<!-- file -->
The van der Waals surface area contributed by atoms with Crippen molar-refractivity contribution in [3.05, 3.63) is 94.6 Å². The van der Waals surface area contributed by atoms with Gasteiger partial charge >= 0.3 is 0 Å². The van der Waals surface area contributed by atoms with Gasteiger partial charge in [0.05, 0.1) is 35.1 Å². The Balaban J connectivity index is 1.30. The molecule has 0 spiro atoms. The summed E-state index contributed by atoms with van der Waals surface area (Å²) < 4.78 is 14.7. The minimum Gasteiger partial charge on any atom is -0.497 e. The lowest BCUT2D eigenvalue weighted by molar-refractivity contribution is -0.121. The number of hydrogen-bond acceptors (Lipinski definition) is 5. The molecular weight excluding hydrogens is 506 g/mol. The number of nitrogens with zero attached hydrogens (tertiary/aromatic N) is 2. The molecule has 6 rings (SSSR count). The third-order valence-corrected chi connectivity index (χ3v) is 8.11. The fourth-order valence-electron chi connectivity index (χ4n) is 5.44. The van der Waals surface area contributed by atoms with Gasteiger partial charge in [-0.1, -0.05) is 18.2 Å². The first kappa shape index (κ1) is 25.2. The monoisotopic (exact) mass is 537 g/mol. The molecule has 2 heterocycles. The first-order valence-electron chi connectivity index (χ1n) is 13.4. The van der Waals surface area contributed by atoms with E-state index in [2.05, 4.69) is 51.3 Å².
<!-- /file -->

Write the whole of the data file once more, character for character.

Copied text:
The van der Waals surface area contributed by atoms with Crippen molar-refractivity contribution in [3.05, 3.63) is 94.6 Å². The van der Waals surface area contributed by atoms with Gasteiger partial charge >= 0.3 is 0 Å². The van der Waals surface area contributed by atoms with Gasteiger partial charge in [0.05, 0.1) is 35.1 Å². The Balaban J connectivity index is 1.30. The molecule has 0 spiro atoms. The summed E-state index contributed by atoms with van der Waals surface area (Å²) < 4.78 is 14.7. The minimum Gasteiger partial charge on any atom is -0.497 e. The lowest BCUT2D eigenvalue weighted by molar-refractivity contribution is -0.121. The number of hydrogen-bond acceptors (Lipinski definition) is 5. The molecular weight excluding hydrogens is 506 g/mol. The number of nitrogens with zero attached hydrogens (tertiary/aromatic N) is 2. The molecule has 6 rings (SSSR count). The third-order valence-corrected chi connectivity index (χ3v) is 8.11. The fourth-order valence-electron chi connectivity index (χ4n) is 5.44. The van der Waals surface area contributed by atoms with Gasteiger partial charge in [-0.1, -0.05) is 18.2 Å². The first kappa shape index (κ1) is 25.2. The monoisotopic (exact) mass is 537 g/mol. The molecule has 2 heterocycles. The first-order valence-electron chi connectivity index (χ1n) is 13.4. The van der Waals surface area contributed by atoms with E-state index in [2.05, 4.69) is 51.3 Å².